Research_

Computation and algorithms

Overcome obstacles for efficient, secure and scalable computation

We build a mathematically sound foundation for the design of modern computational thinking and develop analytic frameworks for their correctness, performance, reliability and security.

The prevailing trend in mathematical research towards algorithmic and constructive processes is one of long-term importance.

Members of the Computation and Algorithms group investigate mathematical underpinnings of computing, with the goal of designing algorithms and computational approaches to problems in engineering, the social and natural sciences, medicine and healthcare.

The overarching goal of the group is to build a mathematically sound foundation for the design of modern computational thinking and to develop analytic frameworks for their correctness, performance, reliability and security.

The Computation and Algorithms group benefits from a unique environment where all branches of Mathematics and Statistics come together.

Members of the group uncover the fundamental abilities and limitations of the computational tools they work with, characterise the complexity of computational problems and provide innovative solutions for the design of efficient, secure and scalable numerical methods and algorithms for real-world applications.

*Header image: Simon Luo: Blind source separation for the Cocktail party*

Key researchers: Georg Gottwald, Lindon Roberts, Geordie Williamson, Dinxuan Zhou, Pengyi Yang.

In the past decade, machine learning has led to a paradigm shift in computer vision and language processing with remarkable success in, amongst others, medical image analysis and drug discovery.

Mathematics has an integral part to play and is in the unique position to unravel some of the mysteries of the success of machine learning algorithms, drawing from numerous areas within mathematics including numerical analysis, optimization, probability theory, group theory, approximation theory and dynamical systems.

We develop and apply machine learning algorithms to formulate conjectures in pure mathematics with the aim to prove them. We apply machine learning to understand molecular trans-regulatory networks in complex systems biology and develop new methods to forecast dynamical systems.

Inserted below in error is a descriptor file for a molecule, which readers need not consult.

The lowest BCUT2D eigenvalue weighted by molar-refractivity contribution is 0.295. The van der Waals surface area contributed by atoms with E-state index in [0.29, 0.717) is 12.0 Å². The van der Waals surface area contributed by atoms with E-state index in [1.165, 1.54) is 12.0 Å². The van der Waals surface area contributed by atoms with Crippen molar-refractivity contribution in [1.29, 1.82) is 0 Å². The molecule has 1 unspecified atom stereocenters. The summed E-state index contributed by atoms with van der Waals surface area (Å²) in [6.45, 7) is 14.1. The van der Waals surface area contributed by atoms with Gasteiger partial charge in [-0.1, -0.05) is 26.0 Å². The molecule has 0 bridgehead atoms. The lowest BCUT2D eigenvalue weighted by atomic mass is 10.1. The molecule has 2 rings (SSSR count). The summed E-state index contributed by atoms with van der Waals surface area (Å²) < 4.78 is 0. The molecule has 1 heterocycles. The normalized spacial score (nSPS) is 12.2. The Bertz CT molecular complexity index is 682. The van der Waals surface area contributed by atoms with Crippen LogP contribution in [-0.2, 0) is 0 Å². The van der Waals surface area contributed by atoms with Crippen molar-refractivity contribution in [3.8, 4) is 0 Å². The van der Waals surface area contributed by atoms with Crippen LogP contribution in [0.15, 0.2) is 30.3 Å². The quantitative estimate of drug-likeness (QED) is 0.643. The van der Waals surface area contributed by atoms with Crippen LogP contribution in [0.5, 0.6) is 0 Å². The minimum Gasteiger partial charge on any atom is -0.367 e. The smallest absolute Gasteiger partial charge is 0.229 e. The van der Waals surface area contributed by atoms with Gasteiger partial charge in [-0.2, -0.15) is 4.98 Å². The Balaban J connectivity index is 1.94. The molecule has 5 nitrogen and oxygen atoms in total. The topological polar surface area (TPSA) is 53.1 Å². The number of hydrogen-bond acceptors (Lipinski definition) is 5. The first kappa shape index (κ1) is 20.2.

Key researchers: Eduardo Altmann, Jennifer Chan, Georg Gottwald, Clara Grazian, Uri Keich, John Ormerod, Ellis Patrick, Michael Stewart, Garth Tarr, Rachel Wang, Geordie Williamson, Jean Yang, Pengyi Yang.

The advent of Big Data has revolutionised science and industry, bringing new challenges and opportunities in the form of large-scale, heterogeneous, and dynamical data.

Much of the research in computational statistics and machine learning is inspired by practical problems in data-rich disciplines including bioinformatics, artificial intelligence, finance, and social science, where mathematical and algorithmic creativity are interwoven into statistical methodologies.

Our research spans a diverse spectrum from theory to applications. We tackle challenging theoretical problems concerning the mathematical and statistical foundations of machine learning frameworks and algorithms.

We develop innovative and efficient computational methods to extract insights from data, building predictive models and performing statistical inference.

Key researchers:

Geoff Bailey, John Cannon, Allan Steel, Nicole Sutherland, Don Taylor, Bill Unger, John Voight, Geordie Williamson

Computers allow us to explore and solve hard problems in pure mathematics. In computational algebra, we study a wide range of topics--including algebra, number theory, geometry, representation theory, and combinatorics--through the lens of symbolic computation and with an eye to explicit structures.

Using sophisticated algorithms, we can manipulate complex mathematical objects, provide examples or counterexamples, and verify statements that would be otherwise challenging or impossible to handle.

Our work is focused on the development of Magma, a large, well-supported software system designed for algebraic computation.

Magma was first released in 1993 at the University of Sydney and has received contributions from hundreds of mathematicians worldwide.

Magma provides a mathematically rigorous environment, a vast library of algorithms, and a flexible language for defining and working with many structures in pure mathematics, including groups, rings, fields, modules, algebras, schemes, curves, graphs, designs, codes, and more.

- Computational and numerical mathematics